Although, quality online courses for education in fleet electrification are not abundant, yet, there are online courses that offer robust knowledge of the charging needs of the different types of EV fleets. For example, a course at Udemy can help managers understand different types of chargers and modes of charging. This course also offers knowledge of different case studies and an understanding o of future charging technologies. Understanding the charging need of different fleets will help fleet managers to plan their charging schedules and requirements of EV fleets.

Pilot programs

Pilot programs could be defined as small experiments to highlight the feasibility of projects. It helps to clarify any degree of uncertainty for the project. It helps organizations to understand how large-scale projects may perform in the real world on a small scale. With the help of these programs, fleet managers could test EVs on a smaller scale, identify problems and later implement fleet electrification on a large scale. The benefit of pilot programs is that fleet managers can “learn by doing”. Different industrial associations and organizations are involved in pilot programs for fleet electrification.

  1. In the USA, CLEARResult, Rochester Gas & Electric (RG&E) and New York State State Electric & Gas (NYSEG) have joined hands to introduce a pilot program to increase understanding of the fleet electrification process. The pilot program reserved 285 EVs for the different organisations involved in this project. Moreover, this program provides fleet managers with hands-on technical support, one-on-one coaching, and interactive workshops with candidates.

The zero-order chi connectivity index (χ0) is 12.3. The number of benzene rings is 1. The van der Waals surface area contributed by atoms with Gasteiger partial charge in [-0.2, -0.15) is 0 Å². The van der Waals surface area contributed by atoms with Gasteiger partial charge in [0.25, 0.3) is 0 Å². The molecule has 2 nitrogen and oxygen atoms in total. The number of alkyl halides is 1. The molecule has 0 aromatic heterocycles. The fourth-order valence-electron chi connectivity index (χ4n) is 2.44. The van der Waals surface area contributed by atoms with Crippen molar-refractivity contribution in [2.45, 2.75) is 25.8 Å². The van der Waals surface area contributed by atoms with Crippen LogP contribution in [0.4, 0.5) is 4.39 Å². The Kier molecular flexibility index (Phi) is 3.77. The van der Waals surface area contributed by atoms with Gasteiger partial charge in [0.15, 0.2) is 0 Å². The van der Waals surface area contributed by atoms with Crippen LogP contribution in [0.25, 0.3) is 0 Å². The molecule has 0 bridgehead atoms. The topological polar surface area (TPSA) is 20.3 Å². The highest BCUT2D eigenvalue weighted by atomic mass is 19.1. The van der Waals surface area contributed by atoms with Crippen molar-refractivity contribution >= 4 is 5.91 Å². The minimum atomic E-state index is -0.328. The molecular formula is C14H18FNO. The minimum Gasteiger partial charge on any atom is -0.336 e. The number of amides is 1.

2. The City of Boston introduced a pilot program considering electric buses on a small scale. The aim is to make drivers and fleet managers understand the complexity of fleet electrification. The program is testing 20 electric buses with plans to complete phasing out of gasoline buses by 2030.

Fleet managers and drivers must understand different EV-related complexities with pilot programs. These programs should also ensure that managers understand the power needs of their fleets. In the USA, it could take 4 years to provide the electricity needed for fast-charging depots. Hence, education for pilot programs should revolve around vehicle specifications coupled with external environmental topics related to EV operations.

For the pilot programs, an effective team (drivers and fleet managers) should be chosen by the company interested in the program. This team will have to provide education in fleet electrification to other members of their organisation to understand the fleet electrification process; an agile team would benefit the organisation.